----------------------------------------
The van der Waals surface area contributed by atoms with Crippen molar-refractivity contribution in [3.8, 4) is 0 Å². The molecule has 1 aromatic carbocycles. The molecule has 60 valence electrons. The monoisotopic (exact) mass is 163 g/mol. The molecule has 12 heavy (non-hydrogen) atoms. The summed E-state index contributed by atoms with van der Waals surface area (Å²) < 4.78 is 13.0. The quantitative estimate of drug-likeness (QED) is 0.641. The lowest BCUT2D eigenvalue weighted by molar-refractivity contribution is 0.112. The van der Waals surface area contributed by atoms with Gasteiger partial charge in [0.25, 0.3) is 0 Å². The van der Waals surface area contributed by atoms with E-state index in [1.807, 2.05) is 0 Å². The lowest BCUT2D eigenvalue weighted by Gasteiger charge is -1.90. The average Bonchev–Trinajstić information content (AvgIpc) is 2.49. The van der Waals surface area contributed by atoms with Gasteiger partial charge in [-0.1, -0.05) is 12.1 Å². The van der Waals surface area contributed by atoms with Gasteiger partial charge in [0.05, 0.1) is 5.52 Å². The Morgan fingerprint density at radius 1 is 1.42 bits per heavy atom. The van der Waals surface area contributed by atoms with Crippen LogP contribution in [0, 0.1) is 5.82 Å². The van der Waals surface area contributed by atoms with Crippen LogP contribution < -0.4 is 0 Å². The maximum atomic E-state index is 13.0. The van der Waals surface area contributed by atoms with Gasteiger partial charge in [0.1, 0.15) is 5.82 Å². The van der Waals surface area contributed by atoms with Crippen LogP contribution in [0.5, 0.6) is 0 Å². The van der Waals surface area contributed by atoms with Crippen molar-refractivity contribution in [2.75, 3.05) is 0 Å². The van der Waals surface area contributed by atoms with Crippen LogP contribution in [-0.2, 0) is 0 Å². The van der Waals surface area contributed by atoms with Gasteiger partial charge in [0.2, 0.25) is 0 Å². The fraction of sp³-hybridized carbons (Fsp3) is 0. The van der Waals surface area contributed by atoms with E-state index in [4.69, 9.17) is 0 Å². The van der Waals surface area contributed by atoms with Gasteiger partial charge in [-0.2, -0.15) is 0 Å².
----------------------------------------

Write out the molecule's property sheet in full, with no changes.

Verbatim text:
The van der Waals surface area contributed by atoms with Crippen molar-refractivity contribution in [3.8, 4) is 0 Å². The molecule has 1 aromatic carbocycles. The molecule has 60 valence electrons. The monoisotopic (exact) mass is 163 g/mol. The molecule has 12 heavy (non-hydrogen) atoms. The summed E-state index contributed by atoms with van der Waals surface area (Å²) < 4.78 is 13.0. The quantitative estimate of drug-likeness (QED) is 0.641. The lowest BCUT2D eigenvalue weighted by molar-refractivity contribution is 0.112. The van der Waals surface area contributed by atoms with Gasteiger partial charge in [0.25, 0.3) is 0 Å². The van der Waals surface area contributed by atoms with E-state index in [1.807, 2.05) is 0 Å². The lowest BCUT2D eigenvalue weighted by Gasteiger charge is -1.90. The average Bonchev–Trinajstić information content (AvgIpc) is 2.49. The van der Waals surface area contributed by atoms with Gasteiger partial charge in [-0.1, -0.05) is 12.1 Å². The van der Waals surface area contributed by atoms with Gasteiger partial charge in [0.05, 0.1) is 5.52 Å². The Morgan fingerprint density at radius 1 is 1.42 bits per heavy atom. The van der Waals surface area contributed by atoms with Crippen LogP contribution in [0, 0.1) is 5.82 Å². The van der Waals surface area contributed by atoms with Crippen LogP contribution < -0.4 is 0 Å². The maximum atomic E-state index is 13.0. The van der Waals surface area contributed by atoms with Gasteiger partial charge in [0.1, 0.15) is 5.82 Å². The van der Waals surface area contributed by atoms with Crippen LogP contribution in [0.5, 0.6) is 0 Å². The van der Waals surface area contributed by atoms with Crippen molar-refractivity contribution in [2.75, 3.05) is 0 Å². The van der Waals surface area contributed by atoms with Crippen LogP contribution in [-0.2, 0) is 0 Å². The van der Waals surface area contributed by atoms with Gasteiger partial charge in [0.2, 0.25) is 0 Å². The fraction of sp³-hybridized carbons (Fsp3) is 0. The van der Waals surface area contributed by atoms with E-state index in [4.69, 9.17) is 0 Å². The van der Waals surface area contributed by atoms with Gasteiger partial charge in [-0.2, -0.15) is 0 Å².